The idea I had for the launcher was the result of my desire to make a different type of catapult that most people wouldn't make. Also, I was under the assumption that the more I was able to channel the velocity of the flying marshmallow the farther it would fly. I also thought that the launcher had to launch the marshmallow into a target. The idea that I eventually came to was to build a ballista, a medieval launcher that shot everything from rocks to flaming jars of oil using a bow-type device and a principle of physics called torsion in which the force generated from twisting a spring per se would cause a tremendous release of energy. The torsion principle didn't really apply to my eventual design because I wasn't able to make a torsion spring to affect the movement of the arms. As it turned out, the force from pulling back the rubber bands on the ballista's bow was enough to launch the mallow to a distance of eight times the length of my catapult. The set up of the launcher's angle of launch was vital for flinging the mallow such a far distance; the optimal degree of launcher for such primitive devices is 45 degrees, which launches the mallow in a low arc.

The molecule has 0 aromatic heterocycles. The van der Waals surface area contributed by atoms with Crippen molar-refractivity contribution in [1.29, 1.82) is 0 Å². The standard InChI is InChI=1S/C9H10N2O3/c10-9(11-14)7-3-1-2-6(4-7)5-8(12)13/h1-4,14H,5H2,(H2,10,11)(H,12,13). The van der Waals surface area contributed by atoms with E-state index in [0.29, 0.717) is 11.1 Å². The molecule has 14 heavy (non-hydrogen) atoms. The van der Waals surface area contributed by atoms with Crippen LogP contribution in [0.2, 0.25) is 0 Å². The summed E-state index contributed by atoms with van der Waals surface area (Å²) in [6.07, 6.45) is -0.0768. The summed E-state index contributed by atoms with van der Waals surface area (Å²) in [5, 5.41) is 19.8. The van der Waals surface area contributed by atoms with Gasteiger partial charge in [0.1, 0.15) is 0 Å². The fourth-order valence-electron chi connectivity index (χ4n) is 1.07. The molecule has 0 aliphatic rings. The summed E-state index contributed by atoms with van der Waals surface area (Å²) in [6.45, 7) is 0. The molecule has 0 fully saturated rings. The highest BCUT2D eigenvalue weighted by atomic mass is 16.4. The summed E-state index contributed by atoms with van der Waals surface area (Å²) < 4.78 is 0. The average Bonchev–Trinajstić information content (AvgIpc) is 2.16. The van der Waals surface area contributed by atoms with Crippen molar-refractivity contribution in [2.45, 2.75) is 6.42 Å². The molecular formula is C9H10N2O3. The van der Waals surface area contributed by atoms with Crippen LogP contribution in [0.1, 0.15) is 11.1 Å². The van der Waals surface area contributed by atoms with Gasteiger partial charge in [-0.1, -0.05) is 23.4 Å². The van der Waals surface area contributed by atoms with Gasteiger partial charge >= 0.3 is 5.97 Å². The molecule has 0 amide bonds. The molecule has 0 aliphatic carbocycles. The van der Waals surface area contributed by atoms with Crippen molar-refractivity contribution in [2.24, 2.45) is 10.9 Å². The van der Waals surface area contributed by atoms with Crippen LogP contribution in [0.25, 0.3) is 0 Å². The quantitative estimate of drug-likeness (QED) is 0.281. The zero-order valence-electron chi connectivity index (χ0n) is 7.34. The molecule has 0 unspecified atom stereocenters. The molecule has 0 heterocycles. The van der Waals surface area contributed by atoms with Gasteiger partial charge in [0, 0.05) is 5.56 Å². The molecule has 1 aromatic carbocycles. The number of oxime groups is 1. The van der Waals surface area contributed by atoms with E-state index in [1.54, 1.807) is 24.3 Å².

Launcher #2: The Slingshot (a.k.a. The Liberator)
Mass - 7 oz
Materials - wooden dowels, rubber bands, plastic cup
Research and Development:
While deciding what I wanted my launcher to look like I asked around to some people I work with and one had a very interesting idea for a design that she used in her kids’ art classes to launch sticky toys across the room. It was simple and easy to build. Unfortunately, after trying it numerous times I discovered that the marshmallows aren’t heavy enough to stabilize the launcher design and as a result it didn’t go very far and quickly broke. I then went to the internet and did some Google research. I found a design that claimed to be stable, sturdy and reliable. It was only a picture so I spent an hour or so guessing at how it was specifically constructed. Using wooden dowels and the toughest rubber bands I could find I built the Liberator. By adjusting the number of rubber bands on the cup I can control the amount of thrust it puts on the marshmallow. It has proven to be easy to use and because if the pyramidal design it is very stable and easy to aim when you use the structure as a sort of crosshair. If I did it again, I would use a heavier dowel to stop some of the flexing of the frame. Im pretty sure this flexing takes away from the distance it is capable of shooting. I would also make it collapsable since it was really difficult to get it into my tiny car to go to the park.
Ultimately I wanted a design that was elegantly simple and effective at the same time. I was able to make this one with less than $4.00 in materials and an hour. It is interesting to look at and not an eyesore in the least. I have been very pleased with the results.
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Check out this cool video on how to make your own marshmallow gun that shoots 80 MPH.